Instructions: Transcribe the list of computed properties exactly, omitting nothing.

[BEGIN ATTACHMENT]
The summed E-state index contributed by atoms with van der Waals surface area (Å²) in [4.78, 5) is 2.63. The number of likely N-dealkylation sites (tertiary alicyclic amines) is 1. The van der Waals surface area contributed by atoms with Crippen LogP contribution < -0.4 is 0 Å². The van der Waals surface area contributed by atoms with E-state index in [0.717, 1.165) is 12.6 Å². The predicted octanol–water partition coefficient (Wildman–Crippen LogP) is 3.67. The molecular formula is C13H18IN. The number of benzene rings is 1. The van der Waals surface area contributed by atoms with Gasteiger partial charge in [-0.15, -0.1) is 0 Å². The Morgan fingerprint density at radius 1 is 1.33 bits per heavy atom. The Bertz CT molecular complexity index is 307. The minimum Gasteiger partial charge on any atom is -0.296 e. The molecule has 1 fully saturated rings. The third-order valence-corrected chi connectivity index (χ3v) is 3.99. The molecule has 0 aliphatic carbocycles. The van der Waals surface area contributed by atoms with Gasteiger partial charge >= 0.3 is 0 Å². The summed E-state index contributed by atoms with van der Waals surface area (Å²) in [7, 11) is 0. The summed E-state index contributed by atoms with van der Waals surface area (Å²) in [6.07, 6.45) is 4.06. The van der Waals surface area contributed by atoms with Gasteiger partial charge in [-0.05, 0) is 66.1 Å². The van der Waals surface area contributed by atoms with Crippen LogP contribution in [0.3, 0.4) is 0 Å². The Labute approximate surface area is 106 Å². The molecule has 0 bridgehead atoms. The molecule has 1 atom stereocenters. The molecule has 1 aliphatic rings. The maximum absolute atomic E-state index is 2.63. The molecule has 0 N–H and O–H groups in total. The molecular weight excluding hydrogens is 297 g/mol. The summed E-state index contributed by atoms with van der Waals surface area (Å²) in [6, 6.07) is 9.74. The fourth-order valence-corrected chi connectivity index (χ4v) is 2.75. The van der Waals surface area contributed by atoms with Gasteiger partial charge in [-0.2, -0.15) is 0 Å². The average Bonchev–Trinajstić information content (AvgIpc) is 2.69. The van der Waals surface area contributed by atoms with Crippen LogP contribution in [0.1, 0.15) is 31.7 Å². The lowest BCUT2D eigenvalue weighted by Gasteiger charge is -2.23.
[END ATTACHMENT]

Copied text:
The summed E-state index contributed by atoms with van der Waals surface area (Å²) in [4.78, 5) is 2.63. The number of likely N-dealkylation sites (tertiary alicyclic amines) is 1. The van der Waals surface area contributed by atoms with Crippen LogP contribution < -0.4 is 0 Å². The van der Waals surface area contributed by atoms with E-state index in [0.717, 1.165) is 12.6 Å². The predicted octanol–water partition coefficient (Wildman–Crippen LogP) is 3.67. The molecular formula is C13H18IN. The number of benzene rings is 1. The van der Waals surface area contributed by atoms with Gasteiger partial charge in [-0.15, -0.1) is 0 Å². The Morgan fingerprint density at radius 1 is 1.33 bits per heavy atom. The Bertz CT molecular complexity index is 307. The minimum Gasteiger partial charge on any atom is -0.296 e. The molecule has 1 fully saturated rings. The third-order valence-corrected chi connectivity index (χ3v) is 3.99. The molecule has 0 aliphatic carbocycles. The van der Waals surface area contributed by atoms with Gasteiger partial charge >= 0.3 is 0 Å². The summed E-state index contributed by atoms with van der Waals surface area (Å²) in [7, 11) is 0. The summed E-state index contributed by atoms with van der Waals surface area (Å²) in [6.07, 6.45) is 4.06. The van der Waals surface area contributed by atoms with Gasteiger partial charge in [-0.05, 0) is 66.1 Å². The van der Waals surface area contributed by atoms with Crippen LogP contribution in [0.3, 0.4) is 0 Å². The Labute approximate surface area is 106 Å². The molecule has 0 bridgehead atoms. The molecule has 1 atom stereocenters. The molecule has 1 aliphatic rings. The maximum absolute atomic E-state index is 2.63. The molecule has 0 N–H and O–H groups in total. The molecular weight excluding hydrogens is 297 g/mol. The summed E-state index contributed by atoms with van der Waals surface area (Å²) in [6, 6.07) is 9.74. The fourth-order valence-corrected chi connectivity index (χ4v) is 2.75. The van der Waals surface area contributed by atoms with Gasteiger partial charge in [-0.2, -0.15) is 0 Å². The average Bonchev–Trinajstić information content (AvgIpc) is 2.69. The van der Waals surface area contributed by atoms with Crippen LogP contribution in [0.1, 0.15) is 31.7 Å². The lowest BCUT2D eigenvalue weighted by Gasteiger charge is -2.23.